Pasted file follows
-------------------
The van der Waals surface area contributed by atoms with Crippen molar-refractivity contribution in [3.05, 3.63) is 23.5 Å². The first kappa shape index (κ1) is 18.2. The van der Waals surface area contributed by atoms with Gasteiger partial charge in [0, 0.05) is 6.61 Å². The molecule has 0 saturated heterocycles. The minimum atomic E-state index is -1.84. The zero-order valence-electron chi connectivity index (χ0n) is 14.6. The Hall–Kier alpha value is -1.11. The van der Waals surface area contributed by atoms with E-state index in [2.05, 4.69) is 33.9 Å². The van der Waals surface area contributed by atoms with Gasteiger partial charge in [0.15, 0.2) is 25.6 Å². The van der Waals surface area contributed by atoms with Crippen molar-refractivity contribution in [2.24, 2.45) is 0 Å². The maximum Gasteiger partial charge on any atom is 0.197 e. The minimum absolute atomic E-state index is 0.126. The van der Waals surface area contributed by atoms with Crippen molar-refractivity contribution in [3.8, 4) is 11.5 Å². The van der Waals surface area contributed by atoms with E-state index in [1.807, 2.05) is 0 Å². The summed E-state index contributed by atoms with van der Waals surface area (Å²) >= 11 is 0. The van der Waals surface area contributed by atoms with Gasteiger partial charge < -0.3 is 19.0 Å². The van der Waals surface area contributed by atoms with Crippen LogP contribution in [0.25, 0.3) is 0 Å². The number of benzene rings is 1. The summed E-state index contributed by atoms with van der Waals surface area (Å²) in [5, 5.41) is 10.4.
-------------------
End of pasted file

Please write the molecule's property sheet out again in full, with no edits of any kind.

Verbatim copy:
The van der Waals surface area contributed by atoms with Crippen molar-refractivity contribution in [3.05, 3.63) is 23.5 Å². The first kappa shape index (κ1) is 18.2. The van der Waals surface area contributed by atoms with Gasteiger partial charge in [0, 0.05) is 6.61 Å². The molecule has 0 saturated heterocycles. The minimum atomic E-state index is -1.84. The zero-order valence-electron chi connectivity index (χ0n) is 14.6. The Hall–Kier alpha value is -1.11. The van der Waals surface area contributed by atoms with E-state index in [2.05, 4.69) is 33.9 Å². The van der Waals surface area contributed by atoms with Gasteiger partial charge in [0.15, 0.2) is 25.6 Å². The van der Waals surface area contributed by atoms with Crippen molar-refractivity contribution in [2.24, 2.45) is 0 Å². The maximum Gasteiger partial charge on any atom is 0.197 e. The minimum absolute atomic E-state index is 0.126. The van der Waals surface area contributed by atoms with Crippen molar-refractivity contribution in [3.8, 4) is 11.5 Å². The van der Waals surface area contributed by atoms with E-state index in [1.807, 2.05) is 0 Å². The summed E-state index contributed by atoms with van der Waals surface area (Å²) >= 11 is 0. The van der Waals surface area contributed by atoms with Gasteiger partial charge < -0.3 is 19.0 Å². The van der Waals surface area contributed by atoms with Crippen LogP contribution in [0.25, 0.3) is 0 Å². The number of benzene rings is 1. The summed E-state index contributed by atoms with van der Waals surface area (Å²) in [5, 5.41) is 10.4.